Teach the Earth > Teaching Methods > Assessment > The Functions of Assessment > Using Assessments to Evaluate Geoscience Courses

Beyond Student Evaluations

Most colleges and universities use student evaluatiuons of faculty teaching as a measure of what students are learning and their perceptions of how much content was learned in a given course. These student evaluations are sometimes used to judge faculty teaching effectiveness and for decisions on promotion and tenure. Students are sometimes not very good judges of what they have learned, and evaluations of faculty teaching usually are completed at the end of the course, too late to be used by faculty to make mid-course corrections in teaching strategies. Other SERC modules contain examples of Knowledge surveys and ConcepTests given at the start, middle and end of a course to provide valuable feedback from students and provide a measure of teaching and learning independent of student evaluations.

Developing Course Instructional Goals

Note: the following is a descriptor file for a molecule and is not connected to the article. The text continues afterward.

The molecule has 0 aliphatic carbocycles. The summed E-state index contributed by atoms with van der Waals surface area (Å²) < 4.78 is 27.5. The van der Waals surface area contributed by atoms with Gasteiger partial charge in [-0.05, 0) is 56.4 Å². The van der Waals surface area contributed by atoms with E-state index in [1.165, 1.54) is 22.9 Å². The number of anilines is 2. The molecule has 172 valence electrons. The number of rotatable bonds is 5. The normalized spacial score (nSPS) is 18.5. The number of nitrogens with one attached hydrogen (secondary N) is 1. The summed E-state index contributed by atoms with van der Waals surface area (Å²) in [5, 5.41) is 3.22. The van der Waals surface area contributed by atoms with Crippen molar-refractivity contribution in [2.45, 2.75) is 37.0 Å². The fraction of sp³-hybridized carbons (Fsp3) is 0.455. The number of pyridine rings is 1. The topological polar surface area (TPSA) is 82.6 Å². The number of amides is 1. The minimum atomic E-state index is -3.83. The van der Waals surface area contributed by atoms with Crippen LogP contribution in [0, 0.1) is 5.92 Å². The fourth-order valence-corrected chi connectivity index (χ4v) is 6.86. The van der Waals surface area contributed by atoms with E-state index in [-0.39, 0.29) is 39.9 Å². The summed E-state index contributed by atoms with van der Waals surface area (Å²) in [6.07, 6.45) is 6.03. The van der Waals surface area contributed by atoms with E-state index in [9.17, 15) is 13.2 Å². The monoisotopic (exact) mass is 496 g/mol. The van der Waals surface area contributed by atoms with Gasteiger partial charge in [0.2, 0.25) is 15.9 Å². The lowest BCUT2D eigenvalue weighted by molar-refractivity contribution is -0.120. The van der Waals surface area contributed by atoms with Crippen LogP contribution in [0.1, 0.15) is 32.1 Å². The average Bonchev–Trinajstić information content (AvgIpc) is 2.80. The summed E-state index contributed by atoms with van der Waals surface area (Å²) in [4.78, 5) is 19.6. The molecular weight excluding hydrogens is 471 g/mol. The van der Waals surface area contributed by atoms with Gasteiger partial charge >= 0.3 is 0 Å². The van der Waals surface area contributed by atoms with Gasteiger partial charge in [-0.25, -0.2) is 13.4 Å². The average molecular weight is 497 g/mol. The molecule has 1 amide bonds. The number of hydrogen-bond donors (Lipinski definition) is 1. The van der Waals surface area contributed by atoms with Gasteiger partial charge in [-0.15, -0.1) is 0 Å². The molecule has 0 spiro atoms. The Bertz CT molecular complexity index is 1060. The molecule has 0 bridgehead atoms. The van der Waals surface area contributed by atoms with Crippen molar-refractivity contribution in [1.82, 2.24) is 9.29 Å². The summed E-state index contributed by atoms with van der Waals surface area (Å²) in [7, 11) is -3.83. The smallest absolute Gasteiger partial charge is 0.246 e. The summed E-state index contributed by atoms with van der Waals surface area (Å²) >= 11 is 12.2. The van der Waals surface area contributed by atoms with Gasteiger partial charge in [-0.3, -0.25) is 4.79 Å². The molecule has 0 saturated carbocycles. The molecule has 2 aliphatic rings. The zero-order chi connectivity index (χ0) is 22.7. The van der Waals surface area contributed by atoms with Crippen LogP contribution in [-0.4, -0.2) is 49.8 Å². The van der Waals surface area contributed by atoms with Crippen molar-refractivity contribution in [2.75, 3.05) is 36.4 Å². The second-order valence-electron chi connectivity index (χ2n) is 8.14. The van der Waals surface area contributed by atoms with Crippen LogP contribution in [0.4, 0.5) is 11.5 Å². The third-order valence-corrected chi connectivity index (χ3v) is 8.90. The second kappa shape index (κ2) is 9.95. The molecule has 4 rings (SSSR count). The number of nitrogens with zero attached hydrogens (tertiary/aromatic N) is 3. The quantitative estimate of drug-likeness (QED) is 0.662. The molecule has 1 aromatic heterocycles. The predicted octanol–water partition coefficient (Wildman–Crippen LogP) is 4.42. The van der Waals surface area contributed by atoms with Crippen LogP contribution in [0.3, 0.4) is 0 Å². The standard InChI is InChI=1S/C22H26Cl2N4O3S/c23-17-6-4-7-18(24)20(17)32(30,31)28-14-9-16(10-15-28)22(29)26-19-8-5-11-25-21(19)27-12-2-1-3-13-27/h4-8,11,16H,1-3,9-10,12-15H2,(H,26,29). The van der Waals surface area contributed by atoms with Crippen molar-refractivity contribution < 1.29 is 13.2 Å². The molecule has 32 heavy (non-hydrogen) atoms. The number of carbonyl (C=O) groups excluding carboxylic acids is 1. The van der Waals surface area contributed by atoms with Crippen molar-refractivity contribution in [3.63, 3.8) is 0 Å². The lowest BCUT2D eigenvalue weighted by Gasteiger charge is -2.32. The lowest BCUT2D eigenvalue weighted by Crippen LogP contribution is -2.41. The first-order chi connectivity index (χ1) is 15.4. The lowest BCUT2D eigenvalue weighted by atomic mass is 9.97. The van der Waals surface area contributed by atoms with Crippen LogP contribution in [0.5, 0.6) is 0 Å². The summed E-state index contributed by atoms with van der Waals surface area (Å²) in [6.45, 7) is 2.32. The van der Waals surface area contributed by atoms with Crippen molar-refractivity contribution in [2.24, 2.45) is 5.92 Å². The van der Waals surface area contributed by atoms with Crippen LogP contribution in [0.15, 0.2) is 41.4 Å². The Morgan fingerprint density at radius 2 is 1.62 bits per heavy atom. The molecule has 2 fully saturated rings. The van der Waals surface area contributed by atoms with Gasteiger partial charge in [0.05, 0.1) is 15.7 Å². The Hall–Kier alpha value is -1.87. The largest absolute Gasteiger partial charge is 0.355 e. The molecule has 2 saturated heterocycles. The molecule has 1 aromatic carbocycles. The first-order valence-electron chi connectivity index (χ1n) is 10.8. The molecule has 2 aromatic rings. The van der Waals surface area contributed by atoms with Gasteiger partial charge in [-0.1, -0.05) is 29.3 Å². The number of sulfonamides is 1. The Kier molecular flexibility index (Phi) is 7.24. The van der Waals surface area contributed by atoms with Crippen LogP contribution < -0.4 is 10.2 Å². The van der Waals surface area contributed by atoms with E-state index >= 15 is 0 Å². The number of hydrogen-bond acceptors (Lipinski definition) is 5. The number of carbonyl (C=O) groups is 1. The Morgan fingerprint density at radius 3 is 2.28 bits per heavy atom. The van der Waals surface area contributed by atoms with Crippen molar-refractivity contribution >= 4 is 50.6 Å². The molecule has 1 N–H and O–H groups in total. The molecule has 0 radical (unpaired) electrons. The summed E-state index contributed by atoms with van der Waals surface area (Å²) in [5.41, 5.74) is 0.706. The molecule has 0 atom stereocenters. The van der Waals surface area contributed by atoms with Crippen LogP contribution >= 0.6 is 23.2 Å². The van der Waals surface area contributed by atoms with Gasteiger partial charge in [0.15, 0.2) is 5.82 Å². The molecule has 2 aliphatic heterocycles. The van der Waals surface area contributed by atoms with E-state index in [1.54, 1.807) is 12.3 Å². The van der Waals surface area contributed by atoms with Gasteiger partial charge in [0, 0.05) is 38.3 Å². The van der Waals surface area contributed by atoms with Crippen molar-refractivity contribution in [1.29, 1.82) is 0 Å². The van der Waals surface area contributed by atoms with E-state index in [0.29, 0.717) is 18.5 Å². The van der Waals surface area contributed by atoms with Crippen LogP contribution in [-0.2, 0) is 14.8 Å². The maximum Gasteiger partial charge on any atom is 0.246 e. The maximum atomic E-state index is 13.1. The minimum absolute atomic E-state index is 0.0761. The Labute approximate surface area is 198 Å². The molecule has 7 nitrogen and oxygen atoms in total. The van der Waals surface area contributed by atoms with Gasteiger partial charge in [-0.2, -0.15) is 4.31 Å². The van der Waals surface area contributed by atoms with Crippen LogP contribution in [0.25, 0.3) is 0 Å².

How well are my students learning? Is the course effective in developing the skills and content knowledge students need to take more advanced courses and become lifelong learners? A sustained program of formative and summative assessment can bring data to bear on answering these and other questions. A Teaching Goals Inventory and Self-Scorable Worksheet Angelo and Cross, 1993 pp.393-397) provides a model for defining the essential instructional goals of your course. Responses are clustered into several catagories.
Among these are:
Teaching Goals Worksheets are but one instrument that can be used for course evaluation. For more information on other types of assessments that can be used to measure changes in student knowledge, visit "How to Use Assesment Strategies" To get more information on strategies you can use to weave individual course evaluations into the fabric of program evaluation, visit "Using Assessments to Evaluate Geoscience Programs."

Resources

Classroom Assessment Techniques: A Handbook for College Teachers. (1993) Thomas A. Angelo and K. Patricia Cross Jossey-Bass, San Francisco 2nd Edition

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